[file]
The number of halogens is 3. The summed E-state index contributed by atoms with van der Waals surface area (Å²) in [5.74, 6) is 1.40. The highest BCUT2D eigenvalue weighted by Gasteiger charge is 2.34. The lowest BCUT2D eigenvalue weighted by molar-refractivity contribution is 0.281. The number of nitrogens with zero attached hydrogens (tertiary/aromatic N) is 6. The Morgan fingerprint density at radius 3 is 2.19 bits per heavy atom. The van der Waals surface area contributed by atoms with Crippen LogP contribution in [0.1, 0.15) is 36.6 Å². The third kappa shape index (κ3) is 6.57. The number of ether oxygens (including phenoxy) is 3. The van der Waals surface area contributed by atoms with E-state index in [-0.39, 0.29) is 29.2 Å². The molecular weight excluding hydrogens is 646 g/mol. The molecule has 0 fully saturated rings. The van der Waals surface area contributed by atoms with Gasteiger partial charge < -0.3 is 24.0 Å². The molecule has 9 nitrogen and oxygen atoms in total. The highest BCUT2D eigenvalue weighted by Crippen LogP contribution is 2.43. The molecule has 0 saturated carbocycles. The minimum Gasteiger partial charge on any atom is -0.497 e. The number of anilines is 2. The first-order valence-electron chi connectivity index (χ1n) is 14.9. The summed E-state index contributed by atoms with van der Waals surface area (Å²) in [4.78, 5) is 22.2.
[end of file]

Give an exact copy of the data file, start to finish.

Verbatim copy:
The number of halogens is 3. The summed E-state index contributed by atoms with van der Waals surface area (Å²) in [5.74, 6) is 1.40. The highest BCUT2D eigenvalue weighted by Gasteiger charge is 2.34. The lowest BCUT2D eigenvalue weighted by molar-refractivity contribution is 0.281. The number of nitrogens with zero attached hydrogens (tertiary/aromatic N) is 6. The Morgan fingerprint density at radius 3 is 2.19 bits per heavy atom. The van der Waals surface area contributed by atoms with Crippen LogP contribution in [0.1, 0.15) is 36.6 Å². The third kappa shape index (κ3) is 6.57. The number of ether oxygens (including phenoxy) is 3. The van der Waals surface area contributed by atoms with E-state index in [-0.39, 0.29) is 29.2 Å². The molecular weight excluding hydrogens is 646 g/mol. The molecule has 0 fully saturated rings. The van der Waals surface area contributed by atoms with Gasteiger partial charge < -0.3 is 24.0 Å². The molecule has 9 nitrogen and oxygen atoms in total. The highest BCUT2D eigenvalue weighted by Crippen LogP contribution is 2.43. The molecule has 0 saturated carbocycles. The minimum Gasteiger partial charge on any atom is -0.497 e. The number of anilines is 2. The first-order valence-electron chi connectivity index (χ1n) is 14.9. The summed E-state index contributed by atoms with van der Waals surface area (Å²) in [4.78, 5) is 22.2.